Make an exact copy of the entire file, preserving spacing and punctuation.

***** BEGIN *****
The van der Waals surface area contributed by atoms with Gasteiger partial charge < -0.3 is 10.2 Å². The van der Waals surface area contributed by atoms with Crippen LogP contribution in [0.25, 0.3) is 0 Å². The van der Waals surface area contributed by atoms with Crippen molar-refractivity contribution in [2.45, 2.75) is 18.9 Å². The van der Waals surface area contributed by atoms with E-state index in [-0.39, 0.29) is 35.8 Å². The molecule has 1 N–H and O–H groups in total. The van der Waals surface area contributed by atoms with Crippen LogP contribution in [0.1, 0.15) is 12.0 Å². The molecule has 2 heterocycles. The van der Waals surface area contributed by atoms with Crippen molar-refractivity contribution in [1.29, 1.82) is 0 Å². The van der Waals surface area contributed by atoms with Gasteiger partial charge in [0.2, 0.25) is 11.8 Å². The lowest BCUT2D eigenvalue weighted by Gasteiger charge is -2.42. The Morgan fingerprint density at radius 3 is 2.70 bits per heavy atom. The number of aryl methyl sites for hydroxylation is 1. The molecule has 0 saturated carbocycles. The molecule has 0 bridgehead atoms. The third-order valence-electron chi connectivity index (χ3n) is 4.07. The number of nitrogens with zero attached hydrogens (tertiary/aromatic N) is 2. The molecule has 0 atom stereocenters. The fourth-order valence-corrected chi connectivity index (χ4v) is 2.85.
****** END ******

The van der Waals surface area contributed by atoms with Gasteiger partial charge < -0.3 is 10.2 Å². The van der Waals surface area contributed by atoms with Crippen LogP contribution in [0.25, 0.3) is 0 Å². The van der Waals surface area contributed by atoms with Crippen molar-refractivity contribution in [2.45, 2.75) is 18.9 Å². The van der Waals surface area contributed by atoms with E-state index in [-0.39, 0.29) is 35.8 Å². The molecule has 1 N–H and O–H groups in total. The van der Waals surface area contributed by atoms with Crippen LogP contribution in [0.1, 0.15) is 12.0 Å². The molecule has 2 heterocycles. The van der Waals surface area contributed by atoms with Crippen molar-refractivity contribution in [1.29, 1.82) is 0 Å². The van der Waals surface area contributed by atoms with Gasteiger partial charge in [0.2, 0.25) is 11.8 Å². The lowest BCUT2D eigenvalue weighted by Gasteiger charge is -2.42. The Morgan fingerprint density at radius 3 is 2.70 bits per heavy atom. The number of aryl methyl sites for hydroxylation is 1. The molecule has 0 saturated carbocycles. The molecule has 0 bridgehead atoms. The third-order valence-electron chi connectivity index (χ3n) is 4.07. The number of nitrogens with zero attached hydrogens (tertiary/aromatic N) is 2. The molecule has 0 atom stereocenters. The fourth-order valence-corrected chi connectivity index (χ4v) is 2.85.